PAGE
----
Don’t Pick On Camilla! Trust Me, She’s Fab

Merry Christmas! Last week, while you were enjoying the first buds of spring, I was up to my eyeballs with Yuletide cheer. Horrifying though it may sound, I actually spent a significant part of the week agonizing about the holiday displays at Barneys. April is the month when we retailers strategize what is known in our business as “the fourth quarter,” that magical time when we rake in the lion’s share of our shekels.

Inspired by the magnificence of the Camilla and Charles nuptials-I’m madly in love with Camilla, but we’ll get to that in a moment-I have opted for a regal theme. Come next holiday season, we will be devoting an entire window to the depiction of married life chez Chuck and Cammy with waxwork caricatures by Robert Grossman. Adding an additional je ne sais quoi to this window will be a selection of the much-talked-about photographic portraits of Alison Jackson.

Ms. Jackson is the British artist who has made her name taking fake black-and- white surveillance-type photos of celeb look-alikes. You may have seen her famous photo of the queen on the loo, or-my personal fave-Elton John receiving colonic irrigation. Rumor has it that Elton, very much to his credit, loves his portrait and delights in shoving it in the faces of appalled dinner guests. If you’re not familiar with her work, I suggest you treat yourself to Private, a collection of her photos published by Penguin. (It will be available from naughty publisher Taschen this fall; or venture to Amazon.co.uk, where it’s currently a bargain £6.39.)

Last Tuesday, I met Ms. Jackson for tea at Barneys. Unlike so many successful artists, she was neither dour, humorless nor pompous. Ms. Jackson was in fact warm, hilarious and creatively uninhibited, almost scarily so: When I suggested a scenario where the Charles mannequin is lolling in the bath wearing his crown while Camilla is scrubbing his back, Ms. Jackson was quick to up the ante: She suggested that, for one day only, she will direct a live scenario-a veritable tableau vivant-in our window, using her own troupe of look-alike models: “Let’s have Charles taking a pee? And let’s have Camilla sitting on the toilet in a really cheap black nylon negligee.”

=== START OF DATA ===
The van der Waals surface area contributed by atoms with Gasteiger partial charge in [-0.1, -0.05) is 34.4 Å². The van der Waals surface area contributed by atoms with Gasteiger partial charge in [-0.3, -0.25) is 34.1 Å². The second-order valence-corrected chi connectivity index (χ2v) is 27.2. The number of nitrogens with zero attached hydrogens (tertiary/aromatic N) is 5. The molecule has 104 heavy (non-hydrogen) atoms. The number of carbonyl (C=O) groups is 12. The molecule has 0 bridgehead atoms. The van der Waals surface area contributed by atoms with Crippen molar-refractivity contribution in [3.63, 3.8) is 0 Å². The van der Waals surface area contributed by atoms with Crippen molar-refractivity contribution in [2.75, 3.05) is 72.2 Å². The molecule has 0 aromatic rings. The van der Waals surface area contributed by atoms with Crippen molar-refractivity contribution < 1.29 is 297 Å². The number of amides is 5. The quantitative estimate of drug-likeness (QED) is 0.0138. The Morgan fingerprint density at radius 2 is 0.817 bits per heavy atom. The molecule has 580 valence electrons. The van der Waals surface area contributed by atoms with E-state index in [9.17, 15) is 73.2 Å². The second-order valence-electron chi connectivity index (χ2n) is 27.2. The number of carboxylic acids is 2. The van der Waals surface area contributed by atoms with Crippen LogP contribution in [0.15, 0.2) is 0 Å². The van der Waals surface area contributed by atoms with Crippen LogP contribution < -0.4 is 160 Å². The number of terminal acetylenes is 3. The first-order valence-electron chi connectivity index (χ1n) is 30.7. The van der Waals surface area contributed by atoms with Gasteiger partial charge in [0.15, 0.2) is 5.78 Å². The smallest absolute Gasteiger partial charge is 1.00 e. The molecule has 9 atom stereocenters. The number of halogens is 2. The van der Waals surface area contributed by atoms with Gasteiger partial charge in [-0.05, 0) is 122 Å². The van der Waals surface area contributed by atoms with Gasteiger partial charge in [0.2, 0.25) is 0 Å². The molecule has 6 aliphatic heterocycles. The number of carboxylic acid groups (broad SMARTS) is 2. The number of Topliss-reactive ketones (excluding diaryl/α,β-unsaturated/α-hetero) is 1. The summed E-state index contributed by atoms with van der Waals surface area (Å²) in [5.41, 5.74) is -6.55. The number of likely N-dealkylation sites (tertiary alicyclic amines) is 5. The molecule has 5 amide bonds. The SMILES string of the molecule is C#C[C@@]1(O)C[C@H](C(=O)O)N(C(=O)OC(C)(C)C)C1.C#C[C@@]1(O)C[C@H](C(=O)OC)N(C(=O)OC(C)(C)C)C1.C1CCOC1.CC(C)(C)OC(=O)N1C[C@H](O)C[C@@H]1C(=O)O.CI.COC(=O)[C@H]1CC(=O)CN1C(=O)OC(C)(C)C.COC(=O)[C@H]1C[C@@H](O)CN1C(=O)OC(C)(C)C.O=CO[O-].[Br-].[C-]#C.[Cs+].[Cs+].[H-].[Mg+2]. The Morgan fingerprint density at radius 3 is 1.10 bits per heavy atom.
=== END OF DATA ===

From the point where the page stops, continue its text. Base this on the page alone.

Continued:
I cautioned her repeatedly about the need to be holiday-appropriate, effectively becoming Jerry Falwell to her Larry Flynt. Eventually, Ms. Jackson and I reached an accord on all issues. With the exception of one: She is less than enthusiastic about Camilla Parker Bowles, and I am the latter’s biggest fan.

Yes, I have fallen totally, madly, screechingly in love with the new Duchess of Cornwall. I cannot wait for her to become queen. She is everything an English toff should be: batty, bumbling, horsy, jolly, frumpy, tweedy, unstylish, amiable and a bit out of it. I am completely and utterly baffled by the antipathy toward her.

I have to confess that I watched the entire ceremony on CNN and found it infinitely more enthralling than the 1981 Diana nuptials. (Did I imagine it, or was there loud booing and a lady yelling “BITCH!” at the top of her lungs right after the civil ceremony?) When the Archbishop of Canterbury got to the bit where he absolved them of their “manifold sins and wickednesses,” I even got quite teary. This union is a huge victory for the middle-aged people of the world: We are, finally, back in vogue. Youth culture is dead! Tara Reid is finished! Old trouts are back! Long live Camilla!

Re the Dutchess’ personal style: Have you noticed that the English upper classes dress exactly like midtown Hasidic ladies? The commitment to the shoulder-padded styles of the 80′s is seen equally in both communities. The only difference between these two groups is the headgear. While the Hasidic ladies favor wigs anchored by velvet headbands, the English aristos go for highly inventive hats recalling the excesses of Christian Lacroix circa a decade and a half ago. These chapeaux are, if the crowd at the royal wedding was anything to go by, divisible into two distinct categories: the twitchy, feathery ones and the architectural ones which seem inspired by the Sydney Opera House.

Re Elton John: I cannot believe that he wasn’t on hand to do a retooled version of one of his classics, e.g. (to the tune of “Daniel”):

“Camilla is leaving tonight on a broom …. “